We can point fingers at a myriad of people and organizations. Despite what that well-known intellectual and rabid NRA shill Ted Nugent says, it isn't preservatives in our food that cause mass shootings. One of the victims of the Texas shooting is now being blamed for causing the shooting because she repeatedly rejected the advances of the shooter and reportedly "embarrassed" him in class. We live in a culture of 'blame the victim,' a culture of violence, where if a driver inadvertently cuts off another driver, there is a risk of road rage escalating to the point where one driver pulls a gun and starts shooting. A 6-year-old girl in the car with her dad and brother was shot and killed in a road rage incident in Albuquerque a couple of years ago. Was her death "the price we pay for freedom"? I think not.

There is no easy answer. There is no "if we do this, gun violence will stop" answer. But don't we -- gun owners and non-gun owners, Democrats and Republicans, city folks and rural residents -- owe it to ourselves and our kids to at least try?

Wednesday, May 23, 2018

The Sounds of Silence

Unlike many people, who always need to have a television or radio on, I love quiet.

As I sit at my desk writing this blog post, I can hear the quiet breathing of one of my dogs as he sleeps in his 'den' under my desk. Outside, I hear nothing -- no traffic, no lawn mowers (I live in the high desert, where lawns are very rare), no kids squealing. The quiet environment is one of the reasons I bought the house I now live in.

In northern California, where I lived for more than 20 years, my senses were constantly assaulted by noise. Just a block away was a public park that hosted kids' baseball games seven days a week for eight months of the year. This league had a loudspeaker system, so I constantly heard "Now batting, number 5, Michael" until the game ended. The park had no parking, so my street and others nearby were filled with cars.

I was just 5 miles from the commercial airport, and a couple of blocks from a busy expressway. The sounds of emergency and police sirens, the squealing of tires, honking of horns and smashing of vehicles involved in accidents were a regular part of my life.

So when I retired and moved to New Mexico, I knew I wanted a place with quiet and space. I love where I live. I have wonderful views of the mountains, enough land (1/2 acre) for privacy and quiet, and a street that has very little traffic.

As an introvert, I am comfortable with silence. When I travel, I gravitate toward places that will fulfill my need for space and quiet. I guess that's why I enjoy hiking, traveling to remote places and going with small groups. I sometimes visit busy places -- London, Moscow, Jordan, Israel, Morocco -- but I really enjoy places where I can enjoy nature. I look forward every weekday morning to hearing a couple of minutes of singing birds on the local classical radio station. I have had tinnitus (ringing in my ears) for as long as I can remember, so my world is never completely silent. When I lived in Moscow in the 1990s, I always felt irritable, due in large part to the ever-present traffic noise. I loved finding places -- even in the city of 12 millions people -- where I could walk without the din of traffic.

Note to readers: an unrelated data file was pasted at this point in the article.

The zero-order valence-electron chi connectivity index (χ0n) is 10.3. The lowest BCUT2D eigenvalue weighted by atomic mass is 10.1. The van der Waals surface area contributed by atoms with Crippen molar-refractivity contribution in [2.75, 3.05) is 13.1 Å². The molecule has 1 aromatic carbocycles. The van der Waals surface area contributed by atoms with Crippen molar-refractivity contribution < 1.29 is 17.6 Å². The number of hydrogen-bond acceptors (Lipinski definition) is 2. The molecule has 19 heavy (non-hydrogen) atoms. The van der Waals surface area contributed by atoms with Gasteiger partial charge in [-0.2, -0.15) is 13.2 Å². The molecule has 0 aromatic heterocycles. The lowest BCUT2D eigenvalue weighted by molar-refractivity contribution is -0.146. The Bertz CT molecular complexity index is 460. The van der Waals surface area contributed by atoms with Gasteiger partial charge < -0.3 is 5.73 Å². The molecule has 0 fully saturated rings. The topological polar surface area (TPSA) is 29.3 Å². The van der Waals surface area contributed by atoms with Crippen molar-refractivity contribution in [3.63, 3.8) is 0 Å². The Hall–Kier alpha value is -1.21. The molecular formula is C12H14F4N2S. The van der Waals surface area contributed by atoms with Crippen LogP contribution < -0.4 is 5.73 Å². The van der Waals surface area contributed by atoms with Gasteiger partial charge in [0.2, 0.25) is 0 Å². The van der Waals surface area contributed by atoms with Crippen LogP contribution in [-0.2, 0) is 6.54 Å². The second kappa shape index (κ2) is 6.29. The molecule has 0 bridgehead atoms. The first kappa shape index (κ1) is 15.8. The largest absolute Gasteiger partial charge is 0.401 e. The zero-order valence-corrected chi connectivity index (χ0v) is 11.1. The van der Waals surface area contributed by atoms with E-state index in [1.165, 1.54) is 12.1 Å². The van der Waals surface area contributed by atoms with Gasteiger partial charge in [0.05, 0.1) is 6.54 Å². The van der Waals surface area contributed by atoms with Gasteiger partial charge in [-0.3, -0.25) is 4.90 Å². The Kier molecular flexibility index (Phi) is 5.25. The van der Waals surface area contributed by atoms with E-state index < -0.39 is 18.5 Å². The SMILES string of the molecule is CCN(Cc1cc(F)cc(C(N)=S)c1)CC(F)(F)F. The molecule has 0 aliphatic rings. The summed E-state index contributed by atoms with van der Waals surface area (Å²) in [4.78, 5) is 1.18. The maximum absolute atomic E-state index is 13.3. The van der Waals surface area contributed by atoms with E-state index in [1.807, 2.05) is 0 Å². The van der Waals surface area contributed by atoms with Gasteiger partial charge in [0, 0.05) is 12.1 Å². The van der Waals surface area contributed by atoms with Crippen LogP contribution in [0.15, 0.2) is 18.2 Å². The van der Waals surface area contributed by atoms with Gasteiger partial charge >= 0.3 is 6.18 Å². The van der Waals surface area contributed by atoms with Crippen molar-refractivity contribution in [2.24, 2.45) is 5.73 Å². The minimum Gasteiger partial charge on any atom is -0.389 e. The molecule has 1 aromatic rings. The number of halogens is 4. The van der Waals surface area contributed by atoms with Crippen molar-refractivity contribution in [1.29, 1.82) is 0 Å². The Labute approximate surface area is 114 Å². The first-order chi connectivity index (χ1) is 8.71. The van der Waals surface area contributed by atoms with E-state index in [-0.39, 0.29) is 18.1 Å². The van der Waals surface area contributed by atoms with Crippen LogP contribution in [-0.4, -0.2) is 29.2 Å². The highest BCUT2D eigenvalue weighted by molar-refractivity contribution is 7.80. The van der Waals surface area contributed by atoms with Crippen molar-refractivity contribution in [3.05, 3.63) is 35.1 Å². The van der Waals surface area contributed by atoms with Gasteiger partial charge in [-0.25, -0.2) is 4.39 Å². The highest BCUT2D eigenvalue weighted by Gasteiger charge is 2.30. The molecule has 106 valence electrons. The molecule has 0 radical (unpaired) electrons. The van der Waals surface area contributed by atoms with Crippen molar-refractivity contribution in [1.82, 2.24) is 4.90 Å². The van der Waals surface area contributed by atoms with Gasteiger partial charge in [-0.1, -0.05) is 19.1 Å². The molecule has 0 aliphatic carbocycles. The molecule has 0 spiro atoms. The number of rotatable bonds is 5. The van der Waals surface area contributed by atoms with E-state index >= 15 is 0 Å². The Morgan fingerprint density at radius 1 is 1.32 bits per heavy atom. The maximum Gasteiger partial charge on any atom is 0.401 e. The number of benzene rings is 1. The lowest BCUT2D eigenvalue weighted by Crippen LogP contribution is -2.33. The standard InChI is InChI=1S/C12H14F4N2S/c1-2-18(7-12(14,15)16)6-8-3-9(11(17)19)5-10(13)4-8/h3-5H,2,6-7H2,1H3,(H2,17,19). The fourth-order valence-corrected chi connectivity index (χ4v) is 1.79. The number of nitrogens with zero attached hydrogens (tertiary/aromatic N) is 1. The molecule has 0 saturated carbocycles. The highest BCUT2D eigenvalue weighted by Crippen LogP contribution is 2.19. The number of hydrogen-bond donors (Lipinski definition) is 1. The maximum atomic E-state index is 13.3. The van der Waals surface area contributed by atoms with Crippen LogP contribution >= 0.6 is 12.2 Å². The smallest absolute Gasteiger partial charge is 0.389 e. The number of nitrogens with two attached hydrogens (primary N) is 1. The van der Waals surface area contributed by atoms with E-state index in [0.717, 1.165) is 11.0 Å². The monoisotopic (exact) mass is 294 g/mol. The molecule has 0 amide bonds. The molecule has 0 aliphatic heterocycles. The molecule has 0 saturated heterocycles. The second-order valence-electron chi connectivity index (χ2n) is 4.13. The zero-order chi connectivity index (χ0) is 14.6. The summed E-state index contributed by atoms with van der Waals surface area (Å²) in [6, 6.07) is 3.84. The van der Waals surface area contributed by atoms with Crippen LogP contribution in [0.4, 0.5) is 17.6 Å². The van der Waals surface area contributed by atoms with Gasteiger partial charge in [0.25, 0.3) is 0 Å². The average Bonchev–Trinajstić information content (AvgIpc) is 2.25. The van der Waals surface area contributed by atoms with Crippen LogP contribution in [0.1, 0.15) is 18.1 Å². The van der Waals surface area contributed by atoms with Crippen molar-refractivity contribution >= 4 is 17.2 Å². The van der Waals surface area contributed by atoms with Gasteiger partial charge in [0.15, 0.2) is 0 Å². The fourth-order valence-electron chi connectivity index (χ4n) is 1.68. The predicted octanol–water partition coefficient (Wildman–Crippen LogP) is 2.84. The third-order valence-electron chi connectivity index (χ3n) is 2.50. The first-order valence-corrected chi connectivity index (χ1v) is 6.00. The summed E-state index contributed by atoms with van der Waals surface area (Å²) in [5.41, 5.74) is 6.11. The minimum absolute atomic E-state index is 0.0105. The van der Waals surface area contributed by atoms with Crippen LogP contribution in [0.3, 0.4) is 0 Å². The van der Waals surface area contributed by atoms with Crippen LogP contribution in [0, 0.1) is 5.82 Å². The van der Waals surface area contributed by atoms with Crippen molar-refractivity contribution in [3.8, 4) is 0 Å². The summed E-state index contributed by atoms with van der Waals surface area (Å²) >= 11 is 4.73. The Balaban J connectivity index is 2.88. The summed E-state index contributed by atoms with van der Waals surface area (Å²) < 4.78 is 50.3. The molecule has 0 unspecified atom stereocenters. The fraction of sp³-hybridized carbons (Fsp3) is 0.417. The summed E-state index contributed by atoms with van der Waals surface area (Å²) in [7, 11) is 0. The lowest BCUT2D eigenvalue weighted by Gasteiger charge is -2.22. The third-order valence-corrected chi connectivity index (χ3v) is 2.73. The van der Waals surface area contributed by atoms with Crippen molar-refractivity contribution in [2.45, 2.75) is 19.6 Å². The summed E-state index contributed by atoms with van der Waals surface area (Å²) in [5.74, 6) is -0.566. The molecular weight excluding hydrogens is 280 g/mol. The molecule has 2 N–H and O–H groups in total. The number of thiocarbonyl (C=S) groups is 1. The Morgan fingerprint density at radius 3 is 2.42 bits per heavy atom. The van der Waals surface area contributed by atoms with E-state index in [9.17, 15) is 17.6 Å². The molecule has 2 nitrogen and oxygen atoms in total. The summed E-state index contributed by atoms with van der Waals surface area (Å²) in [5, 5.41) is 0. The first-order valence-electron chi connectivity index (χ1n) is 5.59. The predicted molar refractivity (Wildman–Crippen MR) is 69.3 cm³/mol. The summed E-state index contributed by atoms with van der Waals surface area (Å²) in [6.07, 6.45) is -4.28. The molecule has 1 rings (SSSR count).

I have been to Costa Rica twice. I love visiting Yellowstone in the winter, when there are only a few hardy people braving the snow and cold. I love visiting the vastness of Africa.  There is nothing like lying in bed and hearing lions roaring nearby, or listening to the grunting of hippos as they leave the water to eat on land. Those are the sounds of nature, not of man-made noisemakers. There are no airplanes flying overhead, and no sirens. There is no neighbor kid roaring up and down the street on an ATV.

Silence is so underappreciated. There is a reason why certain groups of monks and nuns take vows of silence. Some organizations offer silent retreats where guests can disengage from the world for a few days and live in a silent world. Silence can be the lack of sound in the environment, or it can mean abstaining from speaking for a period of time.

Either way, I think silence is good. It can be healing. It can help us refresh and reenergize ourselves. I make a point of trying to find silence in my everyday life. It isn't hard, given where I live. Give it a try. It might be uncomfortable at first, but I think silence is an important part of maintaining sanity in our crazy, high-tech, hurry-up world.

Monday, May 14, 2018

Survey Fatigue

Is it possible these days to be left alone and not be hounded by scam artists and those who want my opinion about everything?

The answer appears to be a resounding "NO!" I just got a call from "Susan with Credit Card Relief" offering to lower my credit card interest rate. Scammers are everywhere. "Susan" should know that I don't carry credit card debt, so I don't need any "relief." And I didn't fall for the robocalls from the IRS (yeah, right) informing me that I was about to be arrested for "intentional fraud."

Every time I order something online, I get a survey asking me to rate the product or the representative's service and responsiveness. Even medical professionals I visit (or more likely, the medical conglomerates for which they work) follow up surgeries or office visits with surveys.